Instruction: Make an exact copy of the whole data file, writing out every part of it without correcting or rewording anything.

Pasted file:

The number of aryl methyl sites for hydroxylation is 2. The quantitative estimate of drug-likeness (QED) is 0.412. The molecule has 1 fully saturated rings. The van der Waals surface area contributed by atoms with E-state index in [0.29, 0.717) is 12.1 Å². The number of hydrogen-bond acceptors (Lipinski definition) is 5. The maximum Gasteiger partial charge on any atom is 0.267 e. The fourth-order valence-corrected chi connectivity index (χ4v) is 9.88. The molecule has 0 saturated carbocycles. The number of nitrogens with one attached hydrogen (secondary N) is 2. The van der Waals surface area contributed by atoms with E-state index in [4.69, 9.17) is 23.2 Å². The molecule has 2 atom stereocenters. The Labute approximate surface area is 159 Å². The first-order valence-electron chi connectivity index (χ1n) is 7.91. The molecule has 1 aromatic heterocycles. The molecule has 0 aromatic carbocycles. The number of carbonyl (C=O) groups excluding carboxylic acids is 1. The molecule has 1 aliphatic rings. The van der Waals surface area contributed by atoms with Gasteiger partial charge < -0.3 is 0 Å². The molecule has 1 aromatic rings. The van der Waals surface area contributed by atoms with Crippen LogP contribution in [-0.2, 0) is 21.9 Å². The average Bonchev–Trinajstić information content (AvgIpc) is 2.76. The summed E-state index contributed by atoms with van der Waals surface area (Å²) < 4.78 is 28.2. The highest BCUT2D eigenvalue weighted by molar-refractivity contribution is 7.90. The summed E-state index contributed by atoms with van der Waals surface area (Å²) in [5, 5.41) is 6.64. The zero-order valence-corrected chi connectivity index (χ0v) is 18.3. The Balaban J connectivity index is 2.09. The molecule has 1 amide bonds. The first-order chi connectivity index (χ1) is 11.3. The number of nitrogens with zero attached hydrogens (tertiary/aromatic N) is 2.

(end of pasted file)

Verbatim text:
The number of aryl methyl sites for hydroxylation is 2. The quantitative estimate of drug-likeness (QED) is 0.412. The molecule has 1 fully saturated rings. The van der Waals surface area contributed by atoms with E-state index in [0.29, 0.717) is 12.1 Å². The number of hydrogen-bond acceptors (Lipinski definition) is 5. The maximum Gasteiger partial charge on any atom is 0.267 e. The fourth-order valence-corrected chi connectivity index (χ4v) is 9.88. The molecule has 0 saturated carbocycles. The number of nitrogens with one attached hydrogen (secondary N) is 2. The van der Waals surface area contributed by atoms with E-state index in [4.69, 9.17) is 23.2 Å². The molecule has 2 atom stereocenters. The Labute approximate surface area is 159 Å². The first-order valence-electron chi connectivity index (χ1n) is 7.91. The molecule has 1 aromatic heterocycles. The molecule has 0 aromatic carbocycles. The number of carbonyl (C=O) groups excluding carboxylic acids is 1. The molecule has 1 aliphatic rings. The van der Waals surface area contributed by atoms with Gasteiger partial charge < -0.3 is 0 Å². The molecule has 1 aromatic rings. The van der Waals surface area contributed by atoms with Crippen LogP contribution in [-0.2, 0) is 21.9 Å². The average Bonchev–Trinajstić information content (AvgIpc) is 2.76. The summed E-state index contributed by atoms with van der Waals surface area (Å²) < 4.78 is 28.2. The highest BCUT2D eigenvalue weighted by molar-refractivity contribution is 7.90. The summed E-state index contributed by atoms with van der Waals surface area (Å²) in [5, 5.41) is 6.64. The zero-order valence-corrected chi connectivity index (χ0v) is 18.3. The Balaban J connectivity index is 2.09. The molecule has 1 amide bonds. The first-order chi connectivity index (χ1) is 11.3. The number of nitrogens with zero attached hydrogens (tertiary/aromatic N) is 2.